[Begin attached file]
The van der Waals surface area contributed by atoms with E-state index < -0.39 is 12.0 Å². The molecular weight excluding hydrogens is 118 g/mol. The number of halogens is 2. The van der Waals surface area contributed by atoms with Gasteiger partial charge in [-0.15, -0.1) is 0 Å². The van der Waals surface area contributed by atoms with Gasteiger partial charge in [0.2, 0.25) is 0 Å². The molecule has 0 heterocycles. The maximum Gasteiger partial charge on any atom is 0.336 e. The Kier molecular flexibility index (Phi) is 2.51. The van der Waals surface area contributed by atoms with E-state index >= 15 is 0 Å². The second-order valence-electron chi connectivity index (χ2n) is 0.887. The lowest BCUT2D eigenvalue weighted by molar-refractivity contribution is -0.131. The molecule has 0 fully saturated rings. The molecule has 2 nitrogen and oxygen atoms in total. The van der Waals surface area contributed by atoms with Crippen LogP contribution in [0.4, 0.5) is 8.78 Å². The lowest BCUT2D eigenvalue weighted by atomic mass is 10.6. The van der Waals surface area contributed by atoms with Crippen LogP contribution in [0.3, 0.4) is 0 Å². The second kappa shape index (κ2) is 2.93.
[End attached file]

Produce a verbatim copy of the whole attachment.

The van der Waals surface area contributed by atoms with E-state index < -0.39 is 12.0 Å². The molecular weight excluding hydrogens is 118 g/mol. The number of halogens is 2. The van der Waals surface area contributed by atoms with Gasteiger partial charge in [-0.15, -0.1) is 0 Å². The van der Waals surface area contributed by atoms with Gasteiger partial charge in [0.2, 0.25) is 0 Å². The molecule has 0 heterocycles. The maximum Gasteiger partial charge on any atom is 0.336 e. The Kier molecular flexibility index (Phi) is 2.51. The van der Waals surface area contributed by atoms with E-state index >= 15 is 0 Å². The second-order valence-electron chi connectivity index (χ2n) is 0.887. The lowest BCUT2D eigenvalue weighted by molar-refractivity contribution is -0.131. The molecule has 0 fully saturated rings. The molecule has 2 nitrogen and oxygen atoms in total. The van der Waals surface area contributed by atoms with Crippen LogP contribution in [0.4, 0.5) is 8.78 Å². The lowest BCUT2D eigenvalue weighted by atomic mass is 10.6. The van der Waals surface area contributed by atoms with Crippen LogP contribution in [0.3, 0.4) is 0 Å². The second kappa shape index (κ2) is 2.93.